I am off to Palermo where I’ll be in heaven eating cornetti con crema for breakfast, crumbs and icing sugar dropping all over me and the floor of some small, hole-in-the-wall cafe-bar-pasticceria. Followed by some more pasticcerie pit stops later in the day to keep J happy plodding round Siculo-Arab-Norman churches. While I love the idea of Sicilian desserts, I don’t lust for them as much as J does. Both of us though share a love of English, no-nonsense puds, which come into their own from autumn through winter.
Plum crumble, or plum crisp as it’s known in the States, reminds us of my father’s Sunday lunches. It is also the first recipe J will make in his upcoming ‘Food-tech lesson’. So far, a month into school, he’s not cooked anything in the lesson and I am not sure what the food tech syllabus is supposed to be about. I do remember apple crumble being on my Brownie Guide cookery badge reqs though as it’s a starter recipe – basics of pastry making etc, and learning how to peel fruit without slicing fingers.
With Hallow’een missing from my menu as we fly out (no ghostly or ghoulish cupcakes on the menu today), I’ll pre-empt the UK’s 5th November Guy Fawkes ‘bonfire’ night celebrations with this crisp which can be made stove-top or on a campfire crisp. We used to make something like this on Guide camps; I remember one of mine slipping off the wobbly griddle down into the embers below. Yes, in those days, we did cook over an open wood fire in a field – a set-up that wouldn’t pass any safety standards today of course for kids’ camps but it wasn’t half fun, as they say!
Plums don’t make many entrances in our household. Malta can grow plums, although I tend to associate them with cooler climates. What little there is of the local plum season seems well and truly behind us as my glance round the farmers’ market proved yesterday. Fruit of any kind was in short supply. I saw black field grapes full of pips, and the odd melon. But nothing enticing. The supermarkets are importing plums from Italy; I had a choice of three types – these dark blue-black ones, or hues of red to pink on two other varieties; not labelled so I can’t tell you what they were. I went for a darker dramatic skins in honour of All Hallows’.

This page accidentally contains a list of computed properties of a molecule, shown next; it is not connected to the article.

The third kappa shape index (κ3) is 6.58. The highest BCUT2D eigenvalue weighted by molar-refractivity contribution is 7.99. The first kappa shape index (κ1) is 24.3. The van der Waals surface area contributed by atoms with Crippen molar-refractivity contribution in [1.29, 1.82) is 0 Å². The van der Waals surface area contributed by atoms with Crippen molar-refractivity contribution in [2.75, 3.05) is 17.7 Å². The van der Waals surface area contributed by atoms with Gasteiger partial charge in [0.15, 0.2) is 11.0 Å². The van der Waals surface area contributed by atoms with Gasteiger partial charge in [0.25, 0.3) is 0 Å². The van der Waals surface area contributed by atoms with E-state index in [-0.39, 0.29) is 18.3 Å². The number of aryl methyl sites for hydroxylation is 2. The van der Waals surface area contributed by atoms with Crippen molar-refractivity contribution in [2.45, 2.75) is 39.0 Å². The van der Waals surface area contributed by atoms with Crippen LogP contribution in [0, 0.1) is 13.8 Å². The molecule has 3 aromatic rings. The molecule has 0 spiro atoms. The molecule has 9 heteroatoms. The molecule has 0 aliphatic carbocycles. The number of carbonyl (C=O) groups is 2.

As with the breakfast muffins earlier this week, I’ve added some spices to evoke autumn, and zested orange liberally all over before roasting the plums. I’m giving the end of October’s meals a seasonal slant as today is the first day we’ve had an autumn storm for a good month and a half. Plums are generally under ripe when they arrive in Malta and can go mushy without ever ripening so I tend to roast them up with Carob syrup from Gozo which adds a deep earthy, treacly flavour that goes so well with plums. Autumn, bring it on!
Enjoy the Treat of this plum crisp; the trick lies only in cooking it over a flame! While we used to rustle this up over a fire on Guide camps, you’re better off with it in the oven and carrying it outside to your feast of friends.
All images © Liz Ayling 2013
Plum Crisp, aka crumble, with Orange & Carob